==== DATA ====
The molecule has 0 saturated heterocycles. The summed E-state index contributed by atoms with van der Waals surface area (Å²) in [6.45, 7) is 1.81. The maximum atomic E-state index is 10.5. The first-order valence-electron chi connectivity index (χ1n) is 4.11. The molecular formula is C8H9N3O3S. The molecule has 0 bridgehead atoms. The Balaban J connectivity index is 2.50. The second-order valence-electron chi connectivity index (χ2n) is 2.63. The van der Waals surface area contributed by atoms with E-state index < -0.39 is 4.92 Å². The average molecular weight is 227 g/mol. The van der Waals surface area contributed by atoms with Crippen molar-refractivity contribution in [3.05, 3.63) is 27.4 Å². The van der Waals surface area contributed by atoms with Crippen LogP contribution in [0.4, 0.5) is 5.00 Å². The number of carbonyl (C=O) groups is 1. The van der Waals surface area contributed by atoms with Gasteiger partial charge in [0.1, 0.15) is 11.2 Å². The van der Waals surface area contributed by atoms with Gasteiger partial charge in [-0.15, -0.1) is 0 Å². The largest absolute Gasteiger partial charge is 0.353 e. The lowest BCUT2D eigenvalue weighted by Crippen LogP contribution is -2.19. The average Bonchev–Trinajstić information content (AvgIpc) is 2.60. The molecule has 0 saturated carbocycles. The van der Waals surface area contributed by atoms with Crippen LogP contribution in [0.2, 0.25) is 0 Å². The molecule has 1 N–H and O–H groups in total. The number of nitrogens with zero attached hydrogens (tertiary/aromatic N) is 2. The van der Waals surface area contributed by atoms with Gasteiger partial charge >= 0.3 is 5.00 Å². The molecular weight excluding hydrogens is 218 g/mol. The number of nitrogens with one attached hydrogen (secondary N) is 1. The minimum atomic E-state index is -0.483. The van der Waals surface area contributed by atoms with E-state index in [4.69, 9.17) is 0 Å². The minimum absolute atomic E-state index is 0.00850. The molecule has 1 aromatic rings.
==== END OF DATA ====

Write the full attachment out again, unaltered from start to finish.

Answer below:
The molecule has 0 saturated heterocycles. The summed E-state index contributed by atoms with van der Waals surface area (Å²) in [6.45, 7) is 1.81. The maximum atomic E-state index is 10.5. The first-order valence-electron chi connectivity index (χ1n) is 4.11. The molecular formula is C8H9N3O3S. The molecule has 0 bridgehead atoms. The Balaban J connectivity index is 2.50. The second-order valence-electron chi connectivity index (χ2n) is 2.63. The van der Waals surface area contributed by atoms with E-state index < -0.39 is 4.92 Å². The average molecular weight is 227 g/mol. The van der Waals surface area contributed by atoms with Crippen molar-refractivity contribution in [3.05, 3.63) is 27.4 Å². The van der Waals surface area contributed by atoms with Crippen LogP contribution in [0.4, 0.5) is 5.00 Å². The number of carbonyl (C=O) groups is 1. The van der Waals surface area contributed by atoms with Gasteiger partial charge in [0.1, 0.15) is 11.2 Å². The van der Waals surface area contributed by atoms with Gasteiger partial charge in [-0.15, -0.1) is 0 Å². The largest absolute Gasteiger partial charge is 0.353 e. The lowest BCUT2D eigenvalue weighted by Crippen LogP contribution is -2.19. The average Bonchev–Trinajstić information content (AvgIpc) is 2.60. The molecule has 0 saturated carbocycles. The van der Waals surface area contributed by atoms with Crippen LogP contribution in [0.2, 0.25) is 0 Å². The molecule has 1 N–H and O–H groups in total. The number of nitrogens with zero attached hydrogens (tertiary/aromatic N) is 2. The van der Waals surface area contributed by atoms with Gasteiger partial charge >= 0.3 is 5.00 Å². The molecular weight excluding hydrogens is 218 g/mol. The number of nitrogens with one attached hydrogen (secondary N) is 1. The minimum atomic E-state index is -0.483. The van der Waals surface area contributed by atoms with E-state index in [4.69, 9.17) is 0 Å². The minimum absolute atomic E-state index is 0.00850. The molecule has 1 aromatic rings.